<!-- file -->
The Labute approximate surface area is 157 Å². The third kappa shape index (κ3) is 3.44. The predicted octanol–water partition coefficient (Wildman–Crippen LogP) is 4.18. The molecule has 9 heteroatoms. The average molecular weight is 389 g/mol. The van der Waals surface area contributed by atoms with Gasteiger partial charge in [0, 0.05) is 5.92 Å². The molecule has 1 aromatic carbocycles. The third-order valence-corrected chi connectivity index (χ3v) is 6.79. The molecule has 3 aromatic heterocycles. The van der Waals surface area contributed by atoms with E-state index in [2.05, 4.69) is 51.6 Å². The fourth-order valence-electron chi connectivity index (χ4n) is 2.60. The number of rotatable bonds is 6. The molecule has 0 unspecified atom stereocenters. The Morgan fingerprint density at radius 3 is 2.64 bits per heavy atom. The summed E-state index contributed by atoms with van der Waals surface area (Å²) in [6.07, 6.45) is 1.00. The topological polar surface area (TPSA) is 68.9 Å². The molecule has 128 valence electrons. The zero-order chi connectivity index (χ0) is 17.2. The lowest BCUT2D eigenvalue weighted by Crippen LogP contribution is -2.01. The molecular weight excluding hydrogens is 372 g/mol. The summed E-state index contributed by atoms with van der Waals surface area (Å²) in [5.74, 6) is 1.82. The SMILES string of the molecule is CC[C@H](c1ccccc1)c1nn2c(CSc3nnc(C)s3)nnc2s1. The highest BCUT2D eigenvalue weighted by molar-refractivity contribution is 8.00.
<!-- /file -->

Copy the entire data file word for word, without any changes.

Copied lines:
The Labute approximate surface area is 157 Å². The third kappa shape index (κ3) is 3.44. The predicted octanol–water partition coefficient (Wildman–Crippen LogP) is 4.18. The molecule has 9 heteroatoms. The average molecular weight is 389 g/mol. The van der Waals surface area contributed by atoms with Gasteiger partial charge in [0, 0.05) is 5.92 Å². The molecule has 1 aromatic carbocycles. The third-order valence-corrected chi connectivity index (χ3v) is 6.79. The molecule has 3 aromatic heterocycles. The van der Waals surface area contributed by atoms with E-state index in [2.05, 4.69) is 51.6 Å². The fourth-order valence-electron chi connectivity index (χ4n) is 2.60. The number of rotatable bonds is 6. The molecule has 0 unspecified atom stereocenters. The Morgan fingerprint density at radius 3 is 2.64 bits per heavy atom. The summed E-state index contributed by atoms with van der Waals surface area (Å²) in [6.07, 6.45) is 1.00. The topological polar surface area (TPSA) is 68.9 Å². The molecule has 128 valence electrons. The zero-order chi connectivity index (χ0) is 17.2. The lowest BCUT2D eigenvalue weighted by Crippen LogP contribution is -2.01. The molecular weight excluding hydrogens is 372 g/mol. The summed E-state index contributed by atoms with van der Waals surface area (Å²) in [5.74, 6) is 1.82. The SMILES string of the molecule is CC[C@H](c1ccccc1)c1nn2c(CSc3nnc(C)s3)nnc2s1. The highest BCUT2D eigenvalue weighted by molar-refractivity contribution is 8.00.